Ombuds office gives Wildcats a secure place to resolve issues
The UA Ombuds office works to mediate issues between students or employees as well as provide communication and collaboration advice.
UA students or employees who have concerns with emails, getting a project together or even an issue with a fellow Wildcat have a place to turn to on campus. Best of all, the advice looks at all viewpoints and comes with a guarantee of secrecy.
The Ombuds program is a campus resource for effective communication, collaboration and conflict resolution, for students, employees and community members who have university-related concerns.
Ombuds program director Caitlan Hendrickson said the program serves a wide spectrum of people and situations, but the one constant is the confidentiality.
“I don’t share anything that folks share with me with anyone else, I don’t even share the identities of those who have met with me, unless I have their request or permission to do so,” Hendrickson said. “The one exception is situations involving imminent risk of serious harm.”
Hendrickson said to maintain confidentiality to the maximum extent permitted by law, the Ombuds program is not an office of notice to UA in terms of legal or formal complaints, and is not an office of record, so she shreds notes after a case is closed.
“We don’t engage in any formal processes, but we do help connect folks to them if they are interested in that,” Hendrickson said.
The program, comprised of Hendrickson and a few trained volunteers, works with people one-on-one or in groups, one time only or for an extended period of sessions, for coaching, consulting, skill building or mediating. Hendrickson said a key tenet is impartiality.
“We can help folks really look at the situation from various perspectives, analyze it, help them come up with different options to work with the situation in a constructive way,” Hendrickson said. “When we’re in the middle of something that feels stressful or tense, it can be difficult to step outside of ourselves and see it from different angles.”
Carolyn Lukensmeyer, executive director of the National Institute for Civil Discourse, said impartiality is what makes the Ombuds program effective.
“The support of someone who is neutral can ensure that the conversation feels safe and able to be influenced by all parties,” Lukensmeyer said. “In a conflict situation that is essential.”
College campuses present a huge potential for conflict, Lukensmeyer said, making them the perfect location for a program like Ombuds, which is common on campuses.
“College campuses, like any large organizations, are very complex and people bump up against each other in many different settings that could definitely call for the role of an ombudsman,” Lukensmeyer said.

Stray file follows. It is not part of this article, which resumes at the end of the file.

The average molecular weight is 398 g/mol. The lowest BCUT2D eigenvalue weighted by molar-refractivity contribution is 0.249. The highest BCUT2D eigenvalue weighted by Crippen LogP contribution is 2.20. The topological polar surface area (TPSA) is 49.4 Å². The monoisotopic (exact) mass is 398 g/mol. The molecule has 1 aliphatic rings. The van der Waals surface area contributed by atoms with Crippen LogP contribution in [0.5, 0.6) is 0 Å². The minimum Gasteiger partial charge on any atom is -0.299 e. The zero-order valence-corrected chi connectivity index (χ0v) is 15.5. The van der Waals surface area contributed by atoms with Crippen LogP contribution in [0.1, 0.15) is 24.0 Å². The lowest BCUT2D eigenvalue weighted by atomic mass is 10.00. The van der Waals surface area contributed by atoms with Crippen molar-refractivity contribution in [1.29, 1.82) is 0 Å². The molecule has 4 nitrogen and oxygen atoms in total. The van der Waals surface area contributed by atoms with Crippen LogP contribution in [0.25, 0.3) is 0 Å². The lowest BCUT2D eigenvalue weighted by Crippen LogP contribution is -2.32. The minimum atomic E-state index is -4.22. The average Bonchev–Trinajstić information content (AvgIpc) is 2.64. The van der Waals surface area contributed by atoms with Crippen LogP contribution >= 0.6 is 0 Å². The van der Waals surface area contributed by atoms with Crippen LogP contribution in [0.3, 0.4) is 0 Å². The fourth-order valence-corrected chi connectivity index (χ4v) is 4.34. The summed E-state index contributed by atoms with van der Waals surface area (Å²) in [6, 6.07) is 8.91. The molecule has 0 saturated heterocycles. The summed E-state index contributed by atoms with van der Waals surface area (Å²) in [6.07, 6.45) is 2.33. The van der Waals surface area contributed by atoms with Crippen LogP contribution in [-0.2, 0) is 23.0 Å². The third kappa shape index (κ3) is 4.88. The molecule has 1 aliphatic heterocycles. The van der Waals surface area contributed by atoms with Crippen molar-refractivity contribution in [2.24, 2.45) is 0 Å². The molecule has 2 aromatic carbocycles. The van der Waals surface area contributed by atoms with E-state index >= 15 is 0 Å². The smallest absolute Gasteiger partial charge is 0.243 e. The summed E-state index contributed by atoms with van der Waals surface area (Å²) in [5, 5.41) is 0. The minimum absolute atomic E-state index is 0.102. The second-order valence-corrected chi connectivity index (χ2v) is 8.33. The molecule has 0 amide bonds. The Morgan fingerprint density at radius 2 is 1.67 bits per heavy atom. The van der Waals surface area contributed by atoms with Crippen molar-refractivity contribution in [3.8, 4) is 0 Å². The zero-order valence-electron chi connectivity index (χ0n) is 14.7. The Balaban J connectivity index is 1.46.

Since Hendrickson became director of the program last year, she has focused on publicizing the program. In 2015-16, her first year, the program served just over 630 individuals, not counting multiple sessions. That was an increase of 156 percent from the previous year.
“I’ve been noticing there’s a variety of different ideas on campus about what the Ombuds program is, and who we serve,” Hendrickson said. “It’s an ongoing process of getting the word out.”
Hendrickson also noticed trends from the data about the general topics of concerns. She said in 2015-16, the number one concern was evaluative relationships, like those between professors and students or supervisors and employees. The second top concern was peer and colleague relationships.
Within those categories, the top concerns were communication and respect.
“That can be the amount of communication, the type of communication, the style of communication, just any kind of concerns that could come up around communication,” Hendrickson said.
According to Hendrickson, once the data is broken down to just students, the top two concerns change to evaluative relationships and services and administrative issues, like quality of services and administrative decisions.
“We track the trends in terms of types of issues and situations people are encountering so we can bring those trends to the attention of the administration without disclosing people’s identities,” Hendrickson said.
Andrew Comrie, senior vice president for academic affairs and provost, said besides that function, the program also communicates a vital message.
“I believe it sends an important signal that we have a neutral office that is outside the regular channels that can provide people with assistance in unresolved disputes,” Comrie said.
Mary Beth Tucker, assistant vice president of the office of institutional equity, said it’s the flexibility in services the Ombuds program provides that makes a difference.
“From my perspective, I like the opportunity to offer individuals on campus as many resources and options as possible to address their needs,” Tucker said. “For some people, they want a more official approach, some want a confidential approach.”
According to Tucker, the education and services related to conflict resolution are also key.
“It offers confidential support and services, which is really important to people who are still trying to assess a problem and figure out what they want to do,” Tucker said. “Caitlan can help people respond to others and help them practice and think about how they might communicate with someone they’re having troubling with.”
Hendrickson, who said she took this position because she’s always been a peacemaker, wants to continue working toward a campus with stronger and more positive conflict resolution.
“Conflict is a natural occurrence in human interaction and existence, so being able to harness the constructive and positive aspects effectively rather than having it become destructive is important,” Hendrickson said.